“again, again and again” – Eric Baudart solo exhibition
Edouard Malingue Gallery, (Sixth Floor, 33 Des Voeux Road Central, Hong Kong), Apr 24 – May 30
Even though “again, again, and again” is French artist Eric Baudart’s first solo exhibition in Hong Kong, it nevertheless offers a comprehensive view of his distinct personal style—anyone familiar with the history of modern art will note the connection between Baudart’s work and Duchamp’s readymades. Beyond that, as suggested by its title, this solo exhibition showcases the meticulous nature of the artist’s work in recent years－his diligent striving to describe the casual, easily neglected and repetitive experience of everyday life.
Entering Edouard Malingue Gallery, one’s eye is instantly drawn to a sequence of installation works called Atmosphère－an ongoing series the most prominent components of which are aquariums filled with oily liquid within which ordinary objects are placed. In earlier iterations of Atmosphère, Baudart was accustomed to “leaving blank”—providing these ordinary objects with unobstructed spaces like the two speaker phones placed separately on display in the exhibition; what is surprising is that these two “prisoners” in the aquarium produce alarming, continuous and monotonous sound. On the other hand, though it is not a deliberate gesture on the artist’s part, Hong Kong in the aftermath of the Umbrella Revolution imbues the two speaker phones and their alarming sound with a metaphorical tone. Another, larger-scale Atmosphère, situated next to the window, is oddly filled with ten vintage fans. Jammed together and silent, their blades slowly turn in the viscous fluid, causing subtle waves on its surface.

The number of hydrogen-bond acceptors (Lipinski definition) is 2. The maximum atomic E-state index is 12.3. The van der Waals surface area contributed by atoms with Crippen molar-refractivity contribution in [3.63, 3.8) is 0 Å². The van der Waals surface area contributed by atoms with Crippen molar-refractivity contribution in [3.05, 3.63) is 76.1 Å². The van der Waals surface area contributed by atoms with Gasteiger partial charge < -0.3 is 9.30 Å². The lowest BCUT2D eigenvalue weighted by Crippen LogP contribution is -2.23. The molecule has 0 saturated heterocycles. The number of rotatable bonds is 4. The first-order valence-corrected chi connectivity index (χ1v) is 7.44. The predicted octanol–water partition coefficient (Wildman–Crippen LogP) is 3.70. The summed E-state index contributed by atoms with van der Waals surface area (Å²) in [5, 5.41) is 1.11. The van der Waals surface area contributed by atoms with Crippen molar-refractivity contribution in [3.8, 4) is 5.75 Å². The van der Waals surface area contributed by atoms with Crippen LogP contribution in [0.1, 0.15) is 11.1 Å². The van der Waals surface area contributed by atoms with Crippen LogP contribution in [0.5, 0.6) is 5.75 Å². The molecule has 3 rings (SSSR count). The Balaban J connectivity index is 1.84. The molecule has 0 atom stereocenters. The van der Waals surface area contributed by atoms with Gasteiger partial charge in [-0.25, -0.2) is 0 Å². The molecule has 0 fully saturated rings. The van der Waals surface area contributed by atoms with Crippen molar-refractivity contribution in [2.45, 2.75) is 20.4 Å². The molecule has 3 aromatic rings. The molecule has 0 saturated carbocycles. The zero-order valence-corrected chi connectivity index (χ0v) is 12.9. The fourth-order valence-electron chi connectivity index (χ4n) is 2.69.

This technique of intensively employing readymade objects, constantly expanding them and increasing their volume might remind one of the Accumulation with which Arman Fernandez, another French artist, was so fascinated during the 1970s. Arman also collected abandoned readymade objects of consumerist society, breaking them away from their original functions to produce an “emancipation of identities” through incision, destruction and accumulation. In this sense, despite differences in approach, Baudart’s and Armon’s creations are similar in terms of their underlying philosophies and their results. The gilded and shiny Concav looks very much like a hanging decoration at first sight, but is in fact composed of many street posters collected by the artist which have been overlaid and lacquered. Occupying a central position in the gallery, Cubikron 3.0 is a cube of several spring mattresses intertwined together, the bent and staggered coils tangled in such a way as to create a vibrant and novel visual dimensionality.
What is most memorable about Baudart’s readymades is that he has no intention of intervening in or altering the inert quality of daily life; on the contrary, the regularity and repetitiveness of the mundane are precisely what spawn his alternative aesthetic perceptions; this explains the temporal character that permeates “Again, Again, and Again”. In “Paillasson”, two used doormats are mounted in metal frames, making them look like two solemn ornaments, while the fact that their rust-like mottles are simply the traces left by repeated trampling, contamination and weathering can only be discovered through close observation. Similar to this is the abstract effect presented by “Papier Millimetre”, which was actually obtained by scraping the surface of blue-and-white architecture blueprints on a daily basis.
In his solo exhibition “More”, held in Paris, 2013, Baudart exhibited an empty laundry detergent can, the color of which had faded due to long-term exposure to sunlight. In this exhibition, he simply makes concrete this process with the installation “Solarium”－more than ten empty detergent cans are placed on a sun-bed. It is as if these cans had lives of their own, which adds a sense of humor to the exhibition. If the revolutionary significance of Duchamp’s readymades lies in their power to “liberate art from the aesthetics of halo and myth” (Benjamin Buchloh), then for Baudart, the value of today’s readymade art is to reveal ordinary objects’ potential for rebirth, thereby forcing the audience to reconsider and reconstruct their own relationship to the surrounding world.